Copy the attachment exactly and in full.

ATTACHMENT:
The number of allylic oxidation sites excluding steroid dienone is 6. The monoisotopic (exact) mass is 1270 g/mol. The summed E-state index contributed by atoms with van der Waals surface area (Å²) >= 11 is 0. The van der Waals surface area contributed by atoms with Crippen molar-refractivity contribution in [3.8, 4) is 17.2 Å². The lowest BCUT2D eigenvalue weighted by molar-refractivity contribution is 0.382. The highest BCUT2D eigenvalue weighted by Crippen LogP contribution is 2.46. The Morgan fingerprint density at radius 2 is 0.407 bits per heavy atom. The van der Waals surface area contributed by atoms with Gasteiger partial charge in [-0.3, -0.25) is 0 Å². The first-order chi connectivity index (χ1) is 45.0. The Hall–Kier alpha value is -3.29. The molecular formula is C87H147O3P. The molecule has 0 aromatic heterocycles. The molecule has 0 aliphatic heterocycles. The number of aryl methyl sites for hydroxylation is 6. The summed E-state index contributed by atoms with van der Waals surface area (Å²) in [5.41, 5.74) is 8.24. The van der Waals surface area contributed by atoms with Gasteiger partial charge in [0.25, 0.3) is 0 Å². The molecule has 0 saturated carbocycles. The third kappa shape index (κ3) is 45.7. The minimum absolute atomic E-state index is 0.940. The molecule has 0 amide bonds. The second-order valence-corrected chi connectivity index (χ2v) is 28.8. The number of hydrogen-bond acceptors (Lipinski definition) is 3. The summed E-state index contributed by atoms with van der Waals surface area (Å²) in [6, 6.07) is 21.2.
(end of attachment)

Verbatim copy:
The number of allylic oxidation sites excluding steroid dienone is 6. The monoisotopic (exact) mass is 1270 g/mol. The summed E-state index contributed by atoms with van der Waals surface area (Å²) >= 11 is 0. The van der Waals surface area contributed by atoms with Crippen molar-refractivity contribution in [3.8, 4) is 17.2 Å². The lowest BCUT2D eigenvalue weighted by molar-refractivity contribution is 0.382. The highest BCUT2D eigenvalue weighted by Crippen LogP contribution is 2.46. The Morgan fingerprint density at radius 2 is 0.407 bits per heavy atom. The van der Waals surface area contributed by atoms with Gasteiger partial charge in [-0.3, -0.25) is 0 Å². The first-order chi connectivity index (χ1) is 45.0. The Hall–Kier alpha value is -3.29. The molecular formula is C87H147O3P. The molecule has 0 aromatic heterocycles. The molecule has 0 aliphatic heterocycles. The number of aryl methyl sites for hydroxylation is 6. The summed E-state index contributed by atoms with van der Waals surface area (Å²) in [5.41, 5.74) is 8.24. The van der Waals surface area contributed by atoms with Gasteiger partial charge in [0.25, 0.3) is 0 Å². The molecule has 0 saturated carbocycles. The third kappa shape index (κ3) is 45.7. The minimum absolute atomic E-state index is 0.940. The molecule has 0 amide bonds. The second-order valence-corrected chi connectivity index (χ2v) is 28.8. The number of hydrogen-bond acceptors (Lipinski definition) is 3. The summed E-state index contributed by atoms with van der Waals surface area (Å²) in [6, 6.07) is 21.2.